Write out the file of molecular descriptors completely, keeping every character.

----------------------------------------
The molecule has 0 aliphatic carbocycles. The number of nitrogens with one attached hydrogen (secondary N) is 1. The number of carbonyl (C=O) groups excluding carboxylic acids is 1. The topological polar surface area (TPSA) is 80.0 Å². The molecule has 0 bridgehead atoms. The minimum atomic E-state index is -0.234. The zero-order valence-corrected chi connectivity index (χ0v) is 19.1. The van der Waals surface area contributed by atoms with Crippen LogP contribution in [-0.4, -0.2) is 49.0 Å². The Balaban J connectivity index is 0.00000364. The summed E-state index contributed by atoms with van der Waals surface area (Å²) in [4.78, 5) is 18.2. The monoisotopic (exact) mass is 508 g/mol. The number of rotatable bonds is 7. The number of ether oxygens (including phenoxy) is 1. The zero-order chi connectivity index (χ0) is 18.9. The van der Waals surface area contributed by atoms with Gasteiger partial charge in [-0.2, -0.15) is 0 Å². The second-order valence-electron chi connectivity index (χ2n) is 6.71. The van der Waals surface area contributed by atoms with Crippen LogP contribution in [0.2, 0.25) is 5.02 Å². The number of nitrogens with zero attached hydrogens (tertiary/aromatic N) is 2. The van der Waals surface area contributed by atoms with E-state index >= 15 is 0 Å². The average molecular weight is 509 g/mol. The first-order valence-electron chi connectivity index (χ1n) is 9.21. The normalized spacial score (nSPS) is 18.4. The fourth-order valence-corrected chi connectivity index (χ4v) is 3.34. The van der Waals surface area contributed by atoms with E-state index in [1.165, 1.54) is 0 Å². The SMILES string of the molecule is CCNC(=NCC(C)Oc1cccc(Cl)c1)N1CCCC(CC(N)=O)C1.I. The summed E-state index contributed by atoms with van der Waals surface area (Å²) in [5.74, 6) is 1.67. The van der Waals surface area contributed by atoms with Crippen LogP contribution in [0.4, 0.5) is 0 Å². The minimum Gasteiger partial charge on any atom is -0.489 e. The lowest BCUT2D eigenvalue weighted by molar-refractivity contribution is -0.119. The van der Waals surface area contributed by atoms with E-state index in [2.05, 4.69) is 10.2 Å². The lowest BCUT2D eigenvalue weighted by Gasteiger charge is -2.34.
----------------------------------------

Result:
The molecule has 0 aliphatic carbocycles. The number of nitrogens with one attached hydrogen (secondary N) is 1. The number of carbonyl (C=O) groups excluding carboxylic acids is 1. The topological polar surface area (TPSA) is 80.0 Å². The molecule has 0 bridgehead atoms. The minimum atomic E-state index is -0.234. The zero-order valence-corrected chi connectivity index (χ0v) is 19.1. The van der Waals surface area contributed by atoms with Crippen LogP contribution in [-0.4, -0.2) is 49.0 Å². The Balaban J connectivity index is 0.00000364. The summed E-state index contributed by atoms with van der Waals surface area (Å²) in [4.78, 5) is 18.2. The monoisotopic (exact) mass is 508 g/mol. The number of rotatable bonds is 7. The number of ether oxygens (including phenoxy) is 1. The zero-order chi connectivity index (χ0) is 18.9. The van der Waals surface area contributed by atoms with Gasteiger partial charge in [-0.2, -0.15) is 0 Å². The second-order valence-electron chi connectivity index (χ2n) is 6.71. The van der Waals surface area contributed by atoms with Crippen LogP contribution in [0.2, 0.25) is 5.02 Å². The number of nitrogens with zero attached hydrogens (tertiary/aromatic N) is 2. The van der Waals surface area contributed by atoms with E-state index >= 15 is 0 Å². The average molecular weight is 509 g/mol. The first-order valence-electron chi connectivity index (χ1n) is 9.21. The normalized spacial score (nSPS) is 18.4. The fourth-order valence-corrected chi connectivity index (χ4v) is 3.34. The van der Waals surface area contributed by atoms with E-state index in [1.165, 1.54) is 0 Å². The SMILES string of the molecule is CCNC(=NCC(C)Oc1cccc(Cl)c1)N1CCCC(CC(N)=O)C1.I. The summed E-state index contributed by atoms with van der Waals surface area (Å²) in [5.74, 6) is 1.67. The van der Waals surface area contributed by atoms with Crippen LogP contribution in [0.4, 0.5) is 0 Å². The minimum Gasteiger partial charge on any atom is -0.489 e. The lowest BCUT2D eigenvalue weighted by molar-refractivity contribution is -0.119. The van der Waals surface area contributed by atoms with E-state index in [2.05, 4.69) is 10.2 Å². The lowest BCUT2D eigenvalue weighted by Gasteiger charge is -2.34.